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Data models

The data processed by the app is best represented by models, as this ensures that the correct structure and types are used. To achieve this I like to make use of Pydantic's dataclass as it leads to very clear code and integrates directly with Quart-Schema's validation.

Question

I prefer to write the SQL queries rather than use an ORM, however if you prefer ORM is a great library that integrates well with Databases.

Todo models

The Todo model should be split into a model for the data entered by the users and a model for the complete todo (including data calculated by the server). Spliting the model allows validation of data sent to and returned by the server.

The models should be added to backend/src/backend/models/todo.py, and are,

from dataclasses import dataclass
from datetime import datetime
from typing import Optional

@dataclass
class TodoData:
    complete: bool
    due: Optional[datetime]
    task: str

@dataclass
class Todo(TodoData):
    id: int

In addition we should add functions to backend/src/backend/models/todo.py to manipulate the todo data in the database,

from dataclasses import asdict

from databases import Database

async def insert_todo(db: Database, data: TodoData, member_id: int) -> Todo:
    result = await db.fetch_one(
        """INSERT INTO todos (complete, due, member_id, task)
                VALUES (:complete, :due, :member_id, :task)
             RETURNING id, complete, due, task""",
        values=asdict(data) | {"member_id": member_id},
    )
    return Todo(**result)

async def select_todos(
    db: Database, member_id: int, complete: Optional[bool] = None
) -> list[Todo]:
    if complete is None:
        query = """SELECT id, complete, due, task
                     FROM todos
                    WHERE member_id = :member_id"""
        values = {"member_id": member_id}
    else:
        query = """SELECT id, complete, due, task
                     FROM todos
                    WHERE member_id = :member_id AND complete = :complete"""
        values = {"member_id": member_id, "complete": complete}
   return [Todo(**row) async for row in db.iterate(query, values)]

async def select_todo(db: Database, id: int, member_id: int) -> Optional[Todo]:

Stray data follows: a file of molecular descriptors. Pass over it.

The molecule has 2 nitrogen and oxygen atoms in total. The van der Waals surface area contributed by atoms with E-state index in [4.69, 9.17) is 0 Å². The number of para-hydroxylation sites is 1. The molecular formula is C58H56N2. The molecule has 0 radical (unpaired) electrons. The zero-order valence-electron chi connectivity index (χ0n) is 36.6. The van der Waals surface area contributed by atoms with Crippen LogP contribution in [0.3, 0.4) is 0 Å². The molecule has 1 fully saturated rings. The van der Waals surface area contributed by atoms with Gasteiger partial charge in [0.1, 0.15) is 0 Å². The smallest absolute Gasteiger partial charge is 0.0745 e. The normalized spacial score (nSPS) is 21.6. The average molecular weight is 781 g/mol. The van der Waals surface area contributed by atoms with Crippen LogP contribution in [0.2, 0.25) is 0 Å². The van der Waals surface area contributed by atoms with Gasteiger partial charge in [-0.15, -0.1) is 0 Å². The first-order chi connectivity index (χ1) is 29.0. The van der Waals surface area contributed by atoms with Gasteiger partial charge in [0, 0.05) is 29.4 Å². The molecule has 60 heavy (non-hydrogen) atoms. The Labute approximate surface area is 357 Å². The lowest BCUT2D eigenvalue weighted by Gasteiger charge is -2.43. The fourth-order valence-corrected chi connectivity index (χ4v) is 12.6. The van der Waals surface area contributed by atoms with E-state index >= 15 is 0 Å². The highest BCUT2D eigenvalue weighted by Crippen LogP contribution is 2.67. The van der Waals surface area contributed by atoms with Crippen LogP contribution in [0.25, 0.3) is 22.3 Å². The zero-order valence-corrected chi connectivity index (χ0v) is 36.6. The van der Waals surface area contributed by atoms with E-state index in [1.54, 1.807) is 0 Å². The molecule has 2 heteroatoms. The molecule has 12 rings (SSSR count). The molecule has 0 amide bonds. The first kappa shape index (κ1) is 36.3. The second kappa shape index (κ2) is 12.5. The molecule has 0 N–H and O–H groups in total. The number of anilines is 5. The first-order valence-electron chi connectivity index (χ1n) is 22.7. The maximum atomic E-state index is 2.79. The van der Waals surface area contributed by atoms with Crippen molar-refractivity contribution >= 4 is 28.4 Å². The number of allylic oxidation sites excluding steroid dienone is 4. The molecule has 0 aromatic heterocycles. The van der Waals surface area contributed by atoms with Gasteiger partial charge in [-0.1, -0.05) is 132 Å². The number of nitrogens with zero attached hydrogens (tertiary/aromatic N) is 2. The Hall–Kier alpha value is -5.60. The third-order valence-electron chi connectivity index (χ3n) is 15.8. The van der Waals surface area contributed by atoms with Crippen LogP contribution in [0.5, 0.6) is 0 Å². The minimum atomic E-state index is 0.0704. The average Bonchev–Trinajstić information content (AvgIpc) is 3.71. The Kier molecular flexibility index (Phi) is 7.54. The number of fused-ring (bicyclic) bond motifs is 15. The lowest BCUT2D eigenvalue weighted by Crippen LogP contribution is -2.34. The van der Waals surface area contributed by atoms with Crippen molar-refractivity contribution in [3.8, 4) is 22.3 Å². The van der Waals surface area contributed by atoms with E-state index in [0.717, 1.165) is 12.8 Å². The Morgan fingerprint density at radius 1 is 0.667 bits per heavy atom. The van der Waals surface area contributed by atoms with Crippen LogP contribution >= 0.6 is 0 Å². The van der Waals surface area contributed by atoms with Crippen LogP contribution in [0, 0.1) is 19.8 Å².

result = await db.fetch_one(
        """SELECT id, complete, due, task
             FROM todos
            WHERE id = :id AND member_id = :member_id""",
        values={"id": id, "member_id": member_id},
    )
    return None if result is None else Todo(**result)

async def update_todo(
    db: Database, id: int, data: TodoData, member_id: int
) -> Optional[Todo]:
    result = await db.fetch_one(
        """UPDATE todos
              SET complete = :complete, due = :due, task = :task
            WHERE id = :id AND member_id = :member_id
        RETURNING id, complete, due, task""",
        values=asdict(data) | {"id": id, "member_id": member_id},
    )
    return None if result is None else Todo(**result)

async def delete_todo(db: Database, id: int, member_id: int) -> None:
    await db.execute(
        "DELETE FROM todos WHERE id = :id AND member_id = :member_id",
        values={"id": id, "member_id": member_id},
    )

Member model

The member model is simpler, and should be added to backend/src/backend/models/member.py,

from dataclasses import dataclass
from datetime import datetime
from typing import Optional

@dataclass
class Member:
    id: int
    email: str
    password_hash: str
    created: datetime
    email_verified: Optional[datetime]

In addition we should add these functions to backend/src/backend/models/member.py to manipulate the member data in the database,

from databases import Database

async def select_member_by_email(db: Database, email: str) -> Optional[Member]:
    result = await db.fetch_one(
        """SELECT id, email, password_hash, created, email_verified
             FROM members
            WHERE LOWER(email) = LOWER(:email)""",
        values={"email": email},
    )
    return None if result is None else Member(**result)

async def select_member_by_id(db: Database, id: int) -> Optional[Member]:
    result = await db.fetch_one(
        """SELECT id, email, password_hash, created, email_verified
             FROM members
            WHERE id = :id""",
        values={"id": id},
    )
    return None if result is None else Member(**result)

async def insert_member(db: Database, email: str, password_hash: str) -> Member:
    result = await db.fetch_one(
        """INSERT INTO members (email, password_hash)
                VALUES (:email, :password_hash)
             RETURNING id, email, password_hash, created, email_verified""",
        values={"email": email, "password_hash": password_hash},
    )
    return Member(**result)

async def update_member_password(
    db: Database, id: int, password_hash: str
) -> None:
    await db.execute(
        "UPDATE members SET password_hash = :password_hash WHERE id = :id",
        values={"id": id, "password_hash": password_hash},
    )

async def update_member_email_verified(db: Database, id: int) -> None:
    await db.execute(
        "UPDATE members SET email_verified = now() WHERE id = :id",
        values={"id": id},
    )

Email casing

According to the specification the local part of an email address (to the left of the @) is case sensitive, whereas the domain part (to the righ of the @) is case insensitive. In practice, however, email addresses are considered case insensitive.

To account for this apparent contradiction, we store the email address in the casing provided by the user as this ensures any case sensitivity is preserved when sending them emails whilst lowercasing the email for login checks thereby ensuring that email addresses are case insensitive in practice.